A New Groundcover Appeal
Tired of the mundane? The ordinary? The boring? Landscapes stippled with the same plant material make me lose my interest in their designs. Nonetheless, let us think outside the normal plant palette. With the next gardening column series, let us explore some unique plants we could see more of and diversify the landscape.
For the series, we will start from the ground and work our way up. Starting with groundcovers, the subsequent articles will cover annuals/perennials, shrubs, and the trees to help diversify the landscape. Of course, this is not an exhaustive list. Following the Florida-Friendly Landscaping Program’s first principle, “Right Plant, Right Place” our only limitation is our environmental conditions, landscape function, and invasive plant material. These plants are a selection of my favorites.
The groundcovers we will discuss in today’s article include Sunshine Mimosa, Fogfruit, Twin Flower, and Blue Daze.
Sunshine Mimosa (Mimosa strigillosa)
Sunshine Mimosa, also known as Powderpuff Mimosa (Mimosa strigillosa) is a Florida native. It is a low-growing, nitrogen-fixing groundcover characterized by touch-sensitive leaves. When you touch the leaves its little leaflets fold-up. This groundcover grows rather quickly and produces beautiful pink puffballs that look similar to clover flowers. I recommend utilizing mimosa within landscapes where you need a very low groundcover and it can even tolerate some foot traffic. You may also interplant this within your turfgrass. Mimosa prefers full sun to partial sun landscapes. Once planted it is important to water them regularly. After establishment, the mimosa is a tough drought-tolerant plant for any Florida landscape. Be on the lookout too- the Sunshine Mimosa is a nectar source for butterflies.
Fogfruit (Phyla nodiflora)
Another beautiful groundcover is Fogfruit (Phyla nodiflora), which is also known as Turkey Tangle or Frogfruit. This time of year you will see this Florida native showing-off it’s small purplish-white flowers. Many homeowners view this as a turfgrass weed, but in fact, it is a wonderful groundcover that can add any appeal to a landscape. Fogfruit grows in full sun to partial shade and prefers to well-drained to partially drained soils, but does like regular moisture. This can be used a low-growing groundcover, in some cases as an alternative to turfgrass. Do not be surprised if you find multiple caterpillar species munching on Fogfruit. It is an important host plant for a few different butterfly species.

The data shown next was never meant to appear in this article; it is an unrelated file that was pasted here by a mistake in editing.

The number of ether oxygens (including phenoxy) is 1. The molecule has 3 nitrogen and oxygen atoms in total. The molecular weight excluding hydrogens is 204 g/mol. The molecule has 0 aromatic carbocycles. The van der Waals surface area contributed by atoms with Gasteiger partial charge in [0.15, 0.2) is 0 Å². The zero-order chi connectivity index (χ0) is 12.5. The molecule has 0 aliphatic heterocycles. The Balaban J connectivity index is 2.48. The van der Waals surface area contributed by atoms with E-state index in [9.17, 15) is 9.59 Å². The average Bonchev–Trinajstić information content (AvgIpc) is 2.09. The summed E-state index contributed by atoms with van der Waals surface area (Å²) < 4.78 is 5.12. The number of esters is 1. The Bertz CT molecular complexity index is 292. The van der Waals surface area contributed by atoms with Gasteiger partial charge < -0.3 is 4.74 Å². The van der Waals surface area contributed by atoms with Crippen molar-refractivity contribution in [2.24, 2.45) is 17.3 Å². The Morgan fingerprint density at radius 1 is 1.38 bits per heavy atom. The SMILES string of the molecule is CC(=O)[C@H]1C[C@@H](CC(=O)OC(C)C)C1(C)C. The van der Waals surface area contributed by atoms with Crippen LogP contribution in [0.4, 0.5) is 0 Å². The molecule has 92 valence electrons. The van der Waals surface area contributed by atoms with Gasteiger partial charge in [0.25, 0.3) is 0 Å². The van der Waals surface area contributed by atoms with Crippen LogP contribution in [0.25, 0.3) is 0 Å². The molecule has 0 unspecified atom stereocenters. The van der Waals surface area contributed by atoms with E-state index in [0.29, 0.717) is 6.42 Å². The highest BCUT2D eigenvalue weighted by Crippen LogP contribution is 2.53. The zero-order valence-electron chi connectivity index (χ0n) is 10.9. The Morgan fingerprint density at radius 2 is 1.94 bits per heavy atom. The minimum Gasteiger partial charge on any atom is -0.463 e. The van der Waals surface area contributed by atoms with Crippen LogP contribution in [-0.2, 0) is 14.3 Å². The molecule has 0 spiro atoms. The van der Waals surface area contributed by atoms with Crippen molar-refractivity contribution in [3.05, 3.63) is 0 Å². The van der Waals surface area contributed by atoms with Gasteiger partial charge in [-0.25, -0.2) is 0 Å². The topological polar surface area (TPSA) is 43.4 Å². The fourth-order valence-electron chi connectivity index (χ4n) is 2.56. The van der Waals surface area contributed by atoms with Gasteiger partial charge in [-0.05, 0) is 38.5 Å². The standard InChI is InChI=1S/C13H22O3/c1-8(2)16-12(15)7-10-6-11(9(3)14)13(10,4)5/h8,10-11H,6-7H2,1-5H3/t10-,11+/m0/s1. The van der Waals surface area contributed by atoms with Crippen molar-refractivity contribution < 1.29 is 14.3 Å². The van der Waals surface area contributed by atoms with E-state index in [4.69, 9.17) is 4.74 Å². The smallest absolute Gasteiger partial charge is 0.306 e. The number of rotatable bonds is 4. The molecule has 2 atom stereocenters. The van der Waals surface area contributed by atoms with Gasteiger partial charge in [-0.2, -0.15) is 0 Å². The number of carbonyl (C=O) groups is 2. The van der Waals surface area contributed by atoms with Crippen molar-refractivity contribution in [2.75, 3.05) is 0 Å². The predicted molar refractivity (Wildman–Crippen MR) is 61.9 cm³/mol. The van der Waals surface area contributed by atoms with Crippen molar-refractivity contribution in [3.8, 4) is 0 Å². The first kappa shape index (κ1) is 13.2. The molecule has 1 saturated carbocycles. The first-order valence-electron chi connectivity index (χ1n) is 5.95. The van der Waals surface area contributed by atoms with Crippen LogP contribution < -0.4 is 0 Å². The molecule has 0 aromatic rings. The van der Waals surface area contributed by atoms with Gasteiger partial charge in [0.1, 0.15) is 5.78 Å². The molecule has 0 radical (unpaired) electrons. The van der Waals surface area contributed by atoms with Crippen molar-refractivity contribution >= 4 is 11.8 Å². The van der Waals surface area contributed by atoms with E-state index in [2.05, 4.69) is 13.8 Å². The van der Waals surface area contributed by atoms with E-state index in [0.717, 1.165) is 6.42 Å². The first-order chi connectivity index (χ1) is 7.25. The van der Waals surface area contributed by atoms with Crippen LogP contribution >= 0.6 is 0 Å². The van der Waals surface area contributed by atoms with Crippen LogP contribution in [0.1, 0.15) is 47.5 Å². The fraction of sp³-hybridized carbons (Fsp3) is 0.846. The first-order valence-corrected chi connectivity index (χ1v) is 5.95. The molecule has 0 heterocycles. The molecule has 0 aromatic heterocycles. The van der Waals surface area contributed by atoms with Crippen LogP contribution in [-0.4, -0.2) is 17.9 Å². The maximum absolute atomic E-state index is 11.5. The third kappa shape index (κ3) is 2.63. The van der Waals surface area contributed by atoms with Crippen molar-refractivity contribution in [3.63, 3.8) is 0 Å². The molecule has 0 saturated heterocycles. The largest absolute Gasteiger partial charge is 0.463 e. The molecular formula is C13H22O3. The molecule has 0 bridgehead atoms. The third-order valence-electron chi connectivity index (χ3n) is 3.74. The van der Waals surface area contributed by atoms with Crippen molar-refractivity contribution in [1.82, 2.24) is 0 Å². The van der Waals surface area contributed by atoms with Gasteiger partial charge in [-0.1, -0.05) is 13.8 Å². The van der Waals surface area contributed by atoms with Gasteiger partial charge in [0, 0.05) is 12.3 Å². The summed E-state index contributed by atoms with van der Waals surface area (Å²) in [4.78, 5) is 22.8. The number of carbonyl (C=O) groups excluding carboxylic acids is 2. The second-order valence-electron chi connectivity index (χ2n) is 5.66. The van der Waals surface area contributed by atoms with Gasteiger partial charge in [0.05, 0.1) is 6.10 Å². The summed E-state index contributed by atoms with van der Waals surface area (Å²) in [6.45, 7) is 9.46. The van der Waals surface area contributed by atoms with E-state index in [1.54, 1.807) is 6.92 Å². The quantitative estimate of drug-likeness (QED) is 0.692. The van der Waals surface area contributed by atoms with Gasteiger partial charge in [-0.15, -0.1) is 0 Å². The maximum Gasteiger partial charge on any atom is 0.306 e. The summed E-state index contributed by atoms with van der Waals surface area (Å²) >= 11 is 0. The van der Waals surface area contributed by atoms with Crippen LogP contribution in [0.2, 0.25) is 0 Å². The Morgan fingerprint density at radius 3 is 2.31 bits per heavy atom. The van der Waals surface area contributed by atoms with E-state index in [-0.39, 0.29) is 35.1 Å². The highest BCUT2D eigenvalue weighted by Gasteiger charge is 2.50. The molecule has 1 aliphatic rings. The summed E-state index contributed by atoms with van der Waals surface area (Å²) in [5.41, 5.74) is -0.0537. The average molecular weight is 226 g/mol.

Twinflower (Dyschoriste oblongifolia)
Twinflower (Dyschoriste oblongifolia) is a year-round flowering native groundcover that grows to 6” to 12” in height. Growing throughout the state, this plant is great for an ornamental bed and creates year-round lavender flowers. This is an adaptable plant but prefers acidic soils and full sun location. This plant may seem thin in the landscape, so planting them closer together will help create a uniform planting that would make it a successful massing plant in your garden. Once planted in your landscape, you will notice it attracting many butterflies and bees.
Blue Daze (Evolvulus glomeratus)
Lastly, this non-native groundcover is a great massing plant for your landscape. Blue Daze (Evolvulus glomeratus) is a low-growing groundcover with pale blue-green leaves and striking blue flowers. As an adaptable plant, you can plant Blue Daze as a massing plant or container plant in your landscape. You can plant Blue Daze in most soil conditions that are in full sun or partial shade. Alachua County’s colder winters could cause Blue Daze to dieback, but it will quickly grow back once warmer temperatures return. Lastly, monitor regularly during our rainy season, Blue Daze can suffer from root rot within poorly drained soils.
Our landscapes offer wonderful locations that provide benefits to wildlife and offer high aesthetic quality. As we diversify the landscape with our plant material choices, we create a wonderful spectrum of landscape designs that appeal to almost everyone. Of course, I am only pointing out four examples of groundcovers that we can use more of within our landscapes, but the list is nearly limitless under the principles of the Florida-Friendly Landscaping Program. What other groundcovers do you like to use within your landscape that are not mentioned here? Please let us know.